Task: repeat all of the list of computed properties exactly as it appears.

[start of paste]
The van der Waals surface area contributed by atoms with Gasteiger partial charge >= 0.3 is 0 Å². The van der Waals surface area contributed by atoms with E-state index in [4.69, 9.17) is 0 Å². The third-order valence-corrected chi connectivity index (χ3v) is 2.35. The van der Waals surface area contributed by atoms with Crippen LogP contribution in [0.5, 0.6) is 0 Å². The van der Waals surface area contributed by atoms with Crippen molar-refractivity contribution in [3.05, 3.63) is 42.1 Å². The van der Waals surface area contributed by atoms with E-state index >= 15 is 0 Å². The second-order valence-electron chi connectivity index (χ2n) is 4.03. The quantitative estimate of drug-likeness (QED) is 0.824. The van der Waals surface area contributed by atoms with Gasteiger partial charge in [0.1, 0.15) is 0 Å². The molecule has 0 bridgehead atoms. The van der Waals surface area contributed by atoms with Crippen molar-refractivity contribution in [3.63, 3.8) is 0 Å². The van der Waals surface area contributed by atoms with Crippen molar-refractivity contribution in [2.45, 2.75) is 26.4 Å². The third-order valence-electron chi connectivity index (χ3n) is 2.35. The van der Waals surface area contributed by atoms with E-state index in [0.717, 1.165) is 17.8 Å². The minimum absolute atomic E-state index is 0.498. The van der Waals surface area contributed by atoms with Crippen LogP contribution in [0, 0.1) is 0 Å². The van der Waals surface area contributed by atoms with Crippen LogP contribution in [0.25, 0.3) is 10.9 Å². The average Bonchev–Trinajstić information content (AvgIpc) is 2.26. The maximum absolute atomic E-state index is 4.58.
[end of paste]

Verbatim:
The van der Waals surface area contributed by atoms with Gasteiger partial charge >= 0.3 is 0 Å². The van der Waals surface area contributed by atoms with E-state index in [4.69, 9.17) is 0 Å². The third-order valence-corrected chi connectivity index (χ3v) is 2.35. The van der Waals surface area contributed by atoms with Crippen LogP contribution in [0.5, 0.6) is 0 Å². The van der Waals surface area contributed by atoms with Crippen molar-refractivity contribution in [3.05, 3.63) is 42.1 Å². The van der Waals surface area contributed by atoms with E-state index >= 15 is 0 Å². The second-order valence-electron chi connectivity index (χ2n) is 4.03. The quantitative estimate of drug-likeness (QED) is 0.824. The van der Waals surface area contributed by atoms with Gasteiger partial charge in [0.1, 0.15) is 0 Å². The molecule has 0 bridgehead atoms. The van der Waals surface area contributed by atoms with Crippen molar-refractivity contribution in [3.63, 3.8) is 0 Å². The van der Waals surface area contributed by atoms with Crippen molar-refractivity contribution in [2.45, 2.75) is 26.4 Å². The third-order valence-electron chi connectivity index (χ3n) is 2.35. The van der Waals surface area contributed by atoms with E-state index in [0.717, 1.165) is 17.8 Å². The minimum absolute atomic E-state index is 0.498. The van der Waals surface area contributed by atoms with Crippen LogP contribution in [0, 0.1) is 0 Å². The van der Waals surface area contributed by atoms with Crippen LogP contribution in [0.25, 0.3) is 10.9 Å². The average Bonchev–Trinajstić information content (AvgIpc) is 2.26. The maximum absolute atomic E-state index is 4.58.